Precision Farming for the cereal harvest – harvesting via satellite images

Precision Farming uses sensors and satellites to manage specific field areas. Such issues as soil irregularities or differences in the productivity of a field are taken into consideration and can be managed using digital field mapping. This enables targeted sowing, fertilisation, plant protection treatment as well as harvesting and can reduce the use of resources. Overall, Precision Farming can be used in almost all operating areas:

  • Farm management (farm management and quality management)
  • Stock management (sowing, fertilisation, plant protection, harvest)
  • Machinery management (site monitoring, machine monitoring and control, route planning)
  • Work management (automatic steering, manned and unmanned guidance and satellite vehicles)

When it comes to the cereal harvest, Precision Farming can facilitate quality differentiation on the field itself. This reduces the need for more difficult separation processes using post-harvest technology. For example, a partial area can be differentiated by moisture content using test drives or yield maps from past years. Another option is differentiation based on the constituents of the crops in different areas. This can be done by separating the collecting tanks or leaving lower-quality areas of the crop.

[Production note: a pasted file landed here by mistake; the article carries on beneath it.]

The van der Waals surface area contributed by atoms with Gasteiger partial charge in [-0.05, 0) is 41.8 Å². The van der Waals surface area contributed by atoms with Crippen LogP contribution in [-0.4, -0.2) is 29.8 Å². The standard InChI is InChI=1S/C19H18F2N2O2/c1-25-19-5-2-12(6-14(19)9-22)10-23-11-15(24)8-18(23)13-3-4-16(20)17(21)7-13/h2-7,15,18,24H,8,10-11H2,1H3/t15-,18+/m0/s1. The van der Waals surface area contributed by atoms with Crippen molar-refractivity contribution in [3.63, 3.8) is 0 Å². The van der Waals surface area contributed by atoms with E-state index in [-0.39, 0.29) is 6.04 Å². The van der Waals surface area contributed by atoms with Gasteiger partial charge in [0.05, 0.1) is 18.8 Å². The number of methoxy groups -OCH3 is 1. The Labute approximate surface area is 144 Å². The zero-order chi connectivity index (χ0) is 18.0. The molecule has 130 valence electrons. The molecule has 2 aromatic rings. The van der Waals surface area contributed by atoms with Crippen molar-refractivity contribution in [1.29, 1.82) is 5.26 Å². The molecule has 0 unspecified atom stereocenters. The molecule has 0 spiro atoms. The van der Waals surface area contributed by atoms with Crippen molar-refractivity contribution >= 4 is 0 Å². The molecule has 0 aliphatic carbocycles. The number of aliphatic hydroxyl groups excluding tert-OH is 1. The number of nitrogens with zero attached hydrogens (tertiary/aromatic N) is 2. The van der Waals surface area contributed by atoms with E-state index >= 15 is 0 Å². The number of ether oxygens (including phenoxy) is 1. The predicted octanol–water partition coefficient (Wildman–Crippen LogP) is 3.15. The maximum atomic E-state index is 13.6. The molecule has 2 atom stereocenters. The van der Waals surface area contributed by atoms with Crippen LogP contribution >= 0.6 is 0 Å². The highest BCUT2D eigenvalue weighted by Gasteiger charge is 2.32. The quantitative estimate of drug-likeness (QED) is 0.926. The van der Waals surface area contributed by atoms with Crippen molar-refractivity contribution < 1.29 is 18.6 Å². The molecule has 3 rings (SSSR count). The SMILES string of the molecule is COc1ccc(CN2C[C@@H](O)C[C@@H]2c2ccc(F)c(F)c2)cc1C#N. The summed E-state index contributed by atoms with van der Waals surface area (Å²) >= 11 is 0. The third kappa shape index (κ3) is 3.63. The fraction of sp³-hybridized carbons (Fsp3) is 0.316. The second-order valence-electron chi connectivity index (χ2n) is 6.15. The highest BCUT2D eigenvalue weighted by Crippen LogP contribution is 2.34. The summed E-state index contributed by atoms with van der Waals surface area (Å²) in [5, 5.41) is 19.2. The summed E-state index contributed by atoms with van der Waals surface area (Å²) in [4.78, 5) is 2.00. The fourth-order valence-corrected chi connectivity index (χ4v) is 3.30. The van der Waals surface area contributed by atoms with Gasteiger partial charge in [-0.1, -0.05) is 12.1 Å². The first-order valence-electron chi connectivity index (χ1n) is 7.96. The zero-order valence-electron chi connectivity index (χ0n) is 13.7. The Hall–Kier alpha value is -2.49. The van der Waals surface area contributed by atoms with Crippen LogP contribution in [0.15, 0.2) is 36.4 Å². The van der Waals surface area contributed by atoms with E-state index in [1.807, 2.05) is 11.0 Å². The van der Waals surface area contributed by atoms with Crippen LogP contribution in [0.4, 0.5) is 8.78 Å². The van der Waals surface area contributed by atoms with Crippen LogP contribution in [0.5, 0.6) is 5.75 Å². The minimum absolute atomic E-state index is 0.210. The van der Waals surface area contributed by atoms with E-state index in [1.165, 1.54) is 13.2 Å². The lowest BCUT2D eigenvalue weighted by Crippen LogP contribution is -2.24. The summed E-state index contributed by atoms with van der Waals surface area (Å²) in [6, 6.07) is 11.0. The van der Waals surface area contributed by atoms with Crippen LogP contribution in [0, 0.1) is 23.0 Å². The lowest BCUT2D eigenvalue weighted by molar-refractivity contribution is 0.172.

Satellite images as the basis for harvesting decisions

Quality differentiation on the field can be checked by reviewing the vegetation by means of satellites. The European Copernicus programme includes various measuring stations (on the ground, in the water and in the air) and satellites. These continuously record data on the state of the Earth, which are processed for climate studies, weather forecasts, wind energy maps and harvest statistics. The satellites and instruments were developed by the European Space Agency, ESA. The first satellite, Sentinel-1A was launched in 2014. Currently, the Sentinel satellite family consists of six different missions: Sentinel 1, 2, 3, 5P and 6, plus Sentinel 4 and 5, which operated as measuring instruments on meteorological satellites.